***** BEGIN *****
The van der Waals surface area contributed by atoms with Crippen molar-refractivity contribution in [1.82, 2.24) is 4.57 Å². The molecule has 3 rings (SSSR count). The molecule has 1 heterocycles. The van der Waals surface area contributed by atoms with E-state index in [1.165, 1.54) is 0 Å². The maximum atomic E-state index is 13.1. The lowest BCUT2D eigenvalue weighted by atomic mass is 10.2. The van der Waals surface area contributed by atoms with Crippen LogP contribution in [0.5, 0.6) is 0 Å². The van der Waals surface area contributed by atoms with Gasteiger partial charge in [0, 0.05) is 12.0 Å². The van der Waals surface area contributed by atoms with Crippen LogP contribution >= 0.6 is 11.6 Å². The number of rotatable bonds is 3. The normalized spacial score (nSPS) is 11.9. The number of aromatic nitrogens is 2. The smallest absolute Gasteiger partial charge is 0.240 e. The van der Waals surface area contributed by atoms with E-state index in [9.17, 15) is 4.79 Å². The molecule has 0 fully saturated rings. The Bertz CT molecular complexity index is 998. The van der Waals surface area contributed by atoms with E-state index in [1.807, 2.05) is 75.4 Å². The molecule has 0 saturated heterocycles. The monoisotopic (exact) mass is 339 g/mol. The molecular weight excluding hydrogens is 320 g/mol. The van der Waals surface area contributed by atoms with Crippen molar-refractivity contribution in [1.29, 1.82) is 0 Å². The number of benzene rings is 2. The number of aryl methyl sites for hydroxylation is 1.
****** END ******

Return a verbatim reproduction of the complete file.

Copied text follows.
The van der Waals surface area contributed by atoms with Crippen molar-refractivity contribution in [1.82, 2.24) is 4.57 Å². The molecule has 3 rings (SSSR count). The molecule has 1 heterocycles. The van der Waals surface area contributed by atoms with E-state index in [1.165, 1.54) is 0 Å². The maximum atomic E-state index is 13.1. The lowest BCUT2D eigenvalue weighted by atomic mass is 10.2. The van der Waals surface area contributed by atoms with Crippen LogP contribution in [0.5, 0.6) is 0 Å². The van der Waals surface area contributed by atoms with Gasteiger partial charge in [0, 0.05) is 12.0 Å². The van der Waals surface area contributed by atoms with Crippen LogP contribution >= 0.6 is 11.6 Å². The number of rotatable bonds is 3. The normalized spacial score (nSPS) is 11.9. The number of aromatic nitrogens is 2. The smallest absolute Gasteiger partial charge is 0.240 e. The van der Waals surface area contributed by atoms with E-state index in [9.17, 15) is 4.79 Å². The molecule has 0 fully saturated rings. The Bertz CT molecular complexity index is 998. The van der Waals surface area contributed by atoms with E-state index in [1.807, 2.05) is 75.4 Å². The molecule has 0 saturated heterocycles. The monoisotopic (exact) mass is 339 g/mol. The molecular weight excluding hydrogens is 320 g/mol. The van der Waals surface area contributed by atoms with Crippen molar-refractivity contribution in [1.29, 1.82) is 0 Å². The number of benzene rings is 2. The number of aryl methyl sites for hydroxylation is 1.